Concerned fire officers and trading standard experts have warned of the dangers of e-bikes and e-scooters after a devastating fire in Newcastle.
Tyne and Wear Fire and Rescue Service (TWFRS) and Newcastle City Council have issued the warning after a residential fire in Elswick earlier this month.
Firefighters from Newcastle Central Community Fire Station responded to the blaze on July 11th when a lithium-ion battery on an e-bike caught fire while charging in a bedroom.
The occupant of the property was not present at the time and the fire did not spread beyond the flat, so thankfully there were no injuries.
The incident comes just weeks after a mother and her two children were killed in a house fire in Cambridge, believed to also have been caused by an e-bike.
TWFRS say the fire in Elswick was caused by a lithium-ion battery, fitted to a standard bike, that overheated while left on charge.
Station Manager Graeme MacDonald said: “In Tyne and Wear we have seen an increase in these types of fires and this incident shows how dangerous they can be.
“Thankfully the occupant was not home and there could have been a different outcome if they had been present.
“Always ensure that you have working smoke alarms, and never leave batteries to charge while you are asleep or away from your home.
“We would recommend that you are observant with the batteries and consider this checklist. Always look out for…the battery getting overly hot, any leakage and unusual behaviour, the battery not holding charge, and appearing to be warped.
“Our focus is always to ensure that people using e-bikes and e-scooters are doing so safely to not only protect themselves but also the lives of others.”
Newcastle’s Cabinet member for a Dynamic City, which includes regulatory powers, Cllr Irim Ali, said: “I welcome this warning from the fire service to highlight the important safety issues with these batteries.
“When purchasing any electrical products like this, consumers must be aware of the dangers defective products pose and ensure they comply with various safety requirements including the correct technical documentation, the correct charger, that they are marked with the UKCA and/or CE marks and are fitted with the requisite UK compliant electric plugs for our market.
“Getting this wrong can have catastrophic consequences causing injury and even death. It can be financially crippling for importers and retailers.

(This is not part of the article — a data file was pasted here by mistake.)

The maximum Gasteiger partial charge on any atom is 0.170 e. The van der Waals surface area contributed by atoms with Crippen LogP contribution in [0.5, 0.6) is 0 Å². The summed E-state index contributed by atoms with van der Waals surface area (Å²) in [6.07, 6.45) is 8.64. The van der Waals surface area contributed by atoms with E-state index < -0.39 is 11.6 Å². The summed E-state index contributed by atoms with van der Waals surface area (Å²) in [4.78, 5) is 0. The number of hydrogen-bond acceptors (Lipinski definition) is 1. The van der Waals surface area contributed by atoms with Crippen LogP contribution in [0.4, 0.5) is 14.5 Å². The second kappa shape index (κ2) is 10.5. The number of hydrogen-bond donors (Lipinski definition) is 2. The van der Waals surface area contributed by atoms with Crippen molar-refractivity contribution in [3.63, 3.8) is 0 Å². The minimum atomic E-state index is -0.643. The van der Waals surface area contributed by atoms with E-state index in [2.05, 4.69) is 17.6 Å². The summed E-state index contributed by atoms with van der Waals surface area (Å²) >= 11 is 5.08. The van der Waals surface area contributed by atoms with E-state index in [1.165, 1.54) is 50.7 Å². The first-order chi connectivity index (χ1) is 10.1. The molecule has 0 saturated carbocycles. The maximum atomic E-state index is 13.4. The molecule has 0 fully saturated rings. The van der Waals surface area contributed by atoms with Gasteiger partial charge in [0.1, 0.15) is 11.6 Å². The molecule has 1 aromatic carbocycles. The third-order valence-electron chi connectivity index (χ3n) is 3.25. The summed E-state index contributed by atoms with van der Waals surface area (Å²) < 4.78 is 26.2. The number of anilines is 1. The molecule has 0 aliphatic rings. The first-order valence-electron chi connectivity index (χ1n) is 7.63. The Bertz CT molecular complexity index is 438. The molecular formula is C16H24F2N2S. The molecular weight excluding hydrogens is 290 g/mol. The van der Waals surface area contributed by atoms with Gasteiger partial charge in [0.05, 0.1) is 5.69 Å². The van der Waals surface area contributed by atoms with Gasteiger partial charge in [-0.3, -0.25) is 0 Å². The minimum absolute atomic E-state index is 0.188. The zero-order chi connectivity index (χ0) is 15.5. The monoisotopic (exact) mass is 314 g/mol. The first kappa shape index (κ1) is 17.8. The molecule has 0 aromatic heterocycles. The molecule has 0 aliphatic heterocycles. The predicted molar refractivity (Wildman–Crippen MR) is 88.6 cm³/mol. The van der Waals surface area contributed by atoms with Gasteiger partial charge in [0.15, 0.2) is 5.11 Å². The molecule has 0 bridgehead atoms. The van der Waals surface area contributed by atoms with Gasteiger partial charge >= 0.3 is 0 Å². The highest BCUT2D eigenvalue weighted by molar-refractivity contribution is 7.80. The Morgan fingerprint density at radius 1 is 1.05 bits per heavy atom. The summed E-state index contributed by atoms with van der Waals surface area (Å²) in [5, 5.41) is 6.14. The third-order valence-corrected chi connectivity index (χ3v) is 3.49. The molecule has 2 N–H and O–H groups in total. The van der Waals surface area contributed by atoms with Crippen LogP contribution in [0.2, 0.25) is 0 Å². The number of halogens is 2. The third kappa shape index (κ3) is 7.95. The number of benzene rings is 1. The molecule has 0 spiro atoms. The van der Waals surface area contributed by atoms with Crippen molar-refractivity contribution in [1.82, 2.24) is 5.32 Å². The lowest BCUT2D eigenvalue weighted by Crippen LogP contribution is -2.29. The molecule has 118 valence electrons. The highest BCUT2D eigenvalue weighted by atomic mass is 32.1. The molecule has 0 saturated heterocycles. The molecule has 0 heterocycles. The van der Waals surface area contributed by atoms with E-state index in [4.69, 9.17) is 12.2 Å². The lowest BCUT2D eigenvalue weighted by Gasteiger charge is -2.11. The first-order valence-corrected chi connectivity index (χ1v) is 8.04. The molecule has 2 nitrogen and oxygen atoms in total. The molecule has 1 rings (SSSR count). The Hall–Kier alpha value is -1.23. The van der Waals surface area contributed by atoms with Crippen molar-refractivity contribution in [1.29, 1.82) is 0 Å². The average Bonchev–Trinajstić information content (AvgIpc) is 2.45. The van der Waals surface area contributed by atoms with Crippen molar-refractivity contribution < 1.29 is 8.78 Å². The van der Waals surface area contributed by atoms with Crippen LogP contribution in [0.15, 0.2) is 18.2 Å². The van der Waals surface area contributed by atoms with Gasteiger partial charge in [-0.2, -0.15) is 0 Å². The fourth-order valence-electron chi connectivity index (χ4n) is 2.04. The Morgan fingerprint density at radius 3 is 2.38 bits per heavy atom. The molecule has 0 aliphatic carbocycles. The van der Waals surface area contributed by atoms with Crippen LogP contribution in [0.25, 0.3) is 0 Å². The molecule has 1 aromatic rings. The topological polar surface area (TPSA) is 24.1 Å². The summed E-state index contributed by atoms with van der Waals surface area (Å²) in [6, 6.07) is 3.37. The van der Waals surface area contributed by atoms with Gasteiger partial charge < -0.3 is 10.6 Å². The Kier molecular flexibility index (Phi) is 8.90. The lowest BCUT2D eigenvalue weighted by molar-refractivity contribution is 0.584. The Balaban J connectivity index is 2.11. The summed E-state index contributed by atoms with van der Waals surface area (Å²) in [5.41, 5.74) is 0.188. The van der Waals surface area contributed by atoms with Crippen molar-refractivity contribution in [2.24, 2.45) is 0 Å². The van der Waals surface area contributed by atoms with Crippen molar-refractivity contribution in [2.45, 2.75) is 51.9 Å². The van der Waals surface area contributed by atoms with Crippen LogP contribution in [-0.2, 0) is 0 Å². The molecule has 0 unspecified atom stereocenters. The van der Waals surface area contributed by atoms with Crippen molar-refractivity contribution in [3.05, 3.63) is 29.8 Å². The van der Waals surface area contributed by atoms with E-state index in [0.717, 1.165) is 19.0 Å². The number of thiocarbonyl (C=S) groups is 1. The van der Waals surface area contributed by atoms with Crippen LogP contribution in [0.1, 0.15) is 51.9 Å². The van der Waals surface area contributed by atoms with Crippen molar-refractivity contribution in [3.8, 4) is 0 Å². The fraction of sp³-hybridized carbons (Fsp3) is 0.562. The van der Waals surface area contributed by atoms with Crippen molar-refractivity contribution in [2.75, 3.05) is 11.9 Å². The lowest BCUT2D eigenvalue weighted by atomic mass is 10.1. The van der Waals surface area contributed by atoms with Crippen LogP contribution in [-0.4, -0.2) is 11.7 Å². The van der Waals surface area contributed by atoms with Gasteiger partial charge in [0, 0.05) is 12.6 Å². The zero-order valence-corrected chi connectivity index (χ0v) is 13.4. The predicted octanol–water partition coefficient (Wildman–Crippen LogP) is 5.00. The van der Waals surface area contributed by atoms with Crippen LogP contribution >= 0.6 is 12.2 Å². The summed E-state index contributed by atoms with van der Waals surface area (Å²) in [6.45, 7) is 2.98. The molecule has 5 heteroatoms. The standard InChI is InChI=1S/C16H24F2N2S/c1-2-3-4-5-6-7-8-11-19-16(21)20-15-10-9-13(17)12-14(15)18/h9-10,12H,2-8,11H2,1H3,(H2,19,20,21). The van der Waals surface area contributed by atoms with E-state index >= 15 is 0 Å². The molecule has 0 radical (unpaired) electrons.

“Trading Standards can seize non-compliant devices and gain a forfeiture order so that they can safely dispose of them. We advise anyone selling these devices to get them tested to make sure they comply with product safety laws.
“If consumers have any concerns about the safety of products, they can contact the Citizens Advice Consumer service on 0808 223 1133. Businesses can also make contact to receive advice from trading standards.”
TWFRS and Newcastle City Council have echoed the advice of the National Fire Chiefs Council (NFCC) who are working nationally to address the dangers posed by lithium-ion batteries.
Specifically on e-bikes and e-scooters they have said:
- Charge batteries whilst you are awake and alert so if a fire should occur you can respond quickly. Don’t leave batteries to charge while asleep or away from home.
- Always use the manufacturer approved charger for the product, and if you spot any signs of wear and tear or damage buy an official replacement charger.
- Do not cover chargers or battery packs when charging as this could lead to overheating or even a fire.
- Do not charge batteries or store your e-bike or e-scooter near combustible or flammable materials.
- Do not overcharge your battery and do not overload socket outlets or use inappropriate extension leads.
- Avoid storing or charging e-bikes and e-scooters on escape routes or in communal areas of a multi occupied building. If there’s a fire, it can affect people’s ability to escape.
- In the event of an e-bike, e-scooter or lithium-ion battery fire – do not attempt to extinguish the fire. Get out, stay out, call 999.
- Current legislation bans private e-scooters and e-bikes from being ridden in public but the use remains widespread across the UK.
You can read the comprehensive fire safety, charging and storage advice on the National Fire Chiefs Council (NFCC) website.